“Expert-driven formulation or more reviews are definitely becoming I think much more higher converting than the usual, look at this cool influencer clout, right? I think people are definitely seeking more expert-driven advice,” Kim says.
Looking at products from a scientific perspective also reveals holes in the market. “The medical field, like the science of dermatology, is built on white men,” says Boateng. “People of color are overdiagnosed with eczema, hyperpigmentation. They are more often represented in the sort of patients who have scarring.”
Boateng wanted formula to be at the forefront at his brand, and consequently developed Ceylon with Dr. Lynn McKinley-Grant, president of the Skin of Color Society and professor of dermatology at Howard. “I think that there’s this idea that ingredients are the most important. And ingredients are super important, but if I tell you that something has this particular ingredient that doesn’t actually tell me whether or not it’s going to be effective, but we’ve somehow been convinced that it’s going to be,” he said. “It’s about formulation structure. It’s about molecule sizes. It’s about the way in which different ingredients are actually put together to help work with one another to achieve certain things.”
With such an emphasis on scientific expertise, it’s not surprising that influencer endorsements rank so low in terms of motivation to purchase product, with just 3 percent of male respondents selecting it as a potential motivation (women slightly preferred it, with 5 percent of female respondents, but the percentage goes up to 36 percent for non-binary and gendequeer respondents). “The best brands out there, they don’t need influencers,” Boateng said.
“The best brands out there, they don’t need influencers.”
Kim notes that the gaming-centric community her brand caters to approaches buying many products in the same way they buy their game — with ample research. “They’re already savvy online shoppers to begin with, because that’s how they grew up.”
Quarantine measures can offer a chance for men to experiment, but also, thanks to such a bevy of resources, educate themselves. As such, brands must be equally knowledgeable.
What’s left on the table
Increased time alone may have given many more chances to experiment with new hobbies or activities. But has it pushed men outside of their comfort zone? Not particularly. According to our survey, only 4 percent of men purchased cosmetic products like concealer or eyebrow pencil for the first time since quarantine measures began, and 53 percent said they haven’t experimented with products in the skincare, fragrance, nail polish or cosmetics categories for the first time in the past few months. That said, 37 percent did indicate they had experimented with skincare products for the first time.
And men aren’t applying makeup to appear on video, even if they may be spending more time on screen. Only 2 percent of male respondents said they applied makeup to improve their appearance for a video interaction, compared to 40 percent of women and 54 percent of non-binary or genderqueer respondents. And it’s not as though men don’t do anything to improve their appearance to appear on screen; 54 percent of men reported that they change their clothing, 37 percent style their hair and 30 percent adjust their background.
Koh, whose EVENPRIME brand relies on a community-driven beta testing program to develop new products, notes as well that her audience isn’t asking for other products associated with the coronavirus crisis. “Surprisingly, we haven’t seen as high of an interest I think in the personal hygiene categories, I would say, like hand sanitizer, or hand cream. Most of the focus has definitely been on just more advanced products.”
The Faculty co-founders did initially want to launch their brand with a concealer, which may have appealed to that narrow slice of male consumers who are dabbling in makeup for their Zoom chats. “Our first product was supposed to be a concealer, which would have made a lot of sense for like Zoom. What we keep continually hearing is guys are actually buying concealer now because they’re looking at their faces all day,” ElBably said.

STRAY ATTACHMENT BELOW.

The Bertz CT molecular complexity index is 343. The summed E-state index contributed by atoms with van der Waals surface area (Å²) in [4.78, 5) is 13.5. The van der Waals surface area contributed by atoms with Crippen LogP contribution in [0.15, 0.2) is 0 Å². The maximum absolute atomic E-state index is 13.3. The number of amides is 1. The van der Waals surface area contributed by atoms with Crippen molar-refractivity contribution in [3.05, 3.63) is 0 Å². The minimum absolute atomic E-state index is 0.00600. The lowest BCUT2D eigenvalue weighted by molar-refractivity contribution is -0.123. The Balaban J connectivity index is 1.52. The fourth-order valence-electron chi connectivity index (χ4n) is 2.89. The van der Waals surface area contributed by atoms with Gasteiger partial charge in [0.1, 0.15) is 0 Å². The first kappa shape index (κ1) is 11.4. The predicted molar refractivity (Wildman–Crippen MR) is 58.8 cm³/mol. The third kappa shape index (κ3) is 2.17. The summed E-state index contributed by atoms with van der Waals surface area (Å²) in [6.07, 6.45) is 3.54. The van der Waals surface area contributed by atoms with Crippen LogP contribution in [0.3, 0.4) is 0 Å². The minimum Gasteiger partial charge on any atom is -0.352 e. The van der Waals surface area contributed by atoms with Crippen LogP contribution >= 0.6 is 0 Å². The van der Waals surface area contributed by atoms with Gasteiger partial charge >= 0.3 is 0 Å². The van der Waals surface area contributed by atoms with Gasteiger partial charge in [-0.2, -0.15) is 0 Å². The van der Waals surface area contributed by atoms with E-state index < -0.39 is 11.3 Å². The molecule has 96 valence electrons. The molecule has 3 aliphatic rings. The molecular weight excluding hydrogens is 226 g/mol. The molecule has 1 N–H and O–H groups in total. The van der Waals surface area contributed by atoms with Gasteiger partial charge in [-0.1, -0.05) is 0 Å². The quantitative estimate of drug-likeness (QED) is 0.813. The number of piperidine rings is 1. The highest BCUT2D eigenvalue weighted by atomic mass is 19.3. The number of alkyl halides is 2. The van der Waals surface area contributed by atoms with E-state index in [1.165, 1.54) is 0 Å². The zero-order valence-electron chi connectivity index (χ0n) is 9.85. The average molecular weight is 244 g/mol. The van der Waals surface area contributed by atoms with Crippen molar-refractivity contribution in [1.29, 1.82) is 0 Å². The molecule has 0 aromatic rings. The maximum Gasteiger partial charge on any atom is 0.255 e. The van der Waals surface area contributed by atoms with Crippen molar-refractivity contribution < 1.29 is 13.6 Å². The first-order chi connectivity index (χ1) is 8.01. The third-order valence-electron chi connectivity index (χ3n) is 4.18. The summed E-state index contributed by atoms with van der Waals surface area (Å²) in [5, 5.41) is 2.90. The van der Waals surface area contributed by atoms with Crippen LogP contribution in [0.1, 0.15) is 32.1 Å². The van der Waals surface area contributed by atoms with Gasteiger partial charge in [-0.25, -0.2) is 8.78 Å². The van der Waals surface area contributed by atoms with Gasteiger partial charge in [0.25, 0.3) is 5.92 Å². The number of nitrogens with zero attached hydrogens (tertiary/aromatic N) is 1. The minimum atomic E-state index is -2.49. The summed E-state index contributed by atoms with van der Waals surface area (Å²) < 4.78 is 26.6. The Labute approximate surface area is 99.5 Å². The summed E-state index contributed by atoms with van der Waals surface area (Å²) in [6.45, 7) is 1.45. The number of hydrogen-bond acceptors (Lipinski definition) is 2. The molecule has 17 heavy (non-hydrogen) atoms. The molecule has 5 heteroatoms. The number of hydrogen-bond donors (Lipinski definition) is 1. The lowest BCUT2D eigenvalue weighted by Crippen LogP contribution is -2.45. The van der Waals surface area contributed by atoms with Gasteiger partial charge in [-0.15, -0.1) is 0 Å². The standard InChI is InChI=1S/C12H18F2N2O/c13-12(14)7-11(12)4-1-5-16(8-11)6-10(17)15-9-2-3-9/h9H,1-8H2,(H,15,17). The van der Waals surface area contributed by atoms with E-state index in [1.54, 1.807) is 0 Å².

But concealer is a capital-heavy product to develop they say, as it requires formulating a wide variety of shades to launch. The financial impact of the coronavirus crisis meant they had to switch gears and decided instead to debut their brand with a nail polish.
“We’re looking at the people who we believe pushed menswear online. Whether it’s Luka Sabbat, or Virgil Abloh, or even figures like Post Malone, A$AP Rocky, all these individuals are all wearing nail polish,” ElBably said. “And we were sitting there thinking, you know if anyone’s going to learn how to know how to use nail polish, now is probably a better time than ever, because you have so much time to sit at home.”
To appeal to their target audience the duo are following the streetwear playbook: the limited-edition, shorty supply drop model, starting with Drop: 01, Moss, which will be followed by further exclusive nail varnish colors released in small quantities in coming months. “Like, who has ever thought of dropping an exclusive nail polish?” ElBably asked. “It would just wouldn’t be as cool if we just had like a bunch of different colors, and you could get as many as you want.”
Their use of such a model isn’t totally unheard of in makeup, however. When Pat McGrath launched her brand in 2015, she did so with a single product: Gold 001, which sold out in mere minutes. MAC, which has long since released limited-edition, quick selling collections, is also wading into the drop model to a select loyalty group.
“If anyone’s going to learn how to know how to use nail polish, now is probably a better time than ever, because you have so much time to sit at home.”
Going with a nail polish first is something of a risk; only 4 percent of respondents to our survey reported they had experimented with nail polish for the first time in recent months.
But perhaps that’s what makes it the perfect category to experiment with. Whether men aren’t dipping their toenail into the word of nail polish because they just aren’t interested, or because there isn’t a product that speaks to them remains to be seen. Gold pigment wasn’t exactly the most needed product when Pat McGrath launched her line either, but it set the groundwork for a $1 billion USD brand.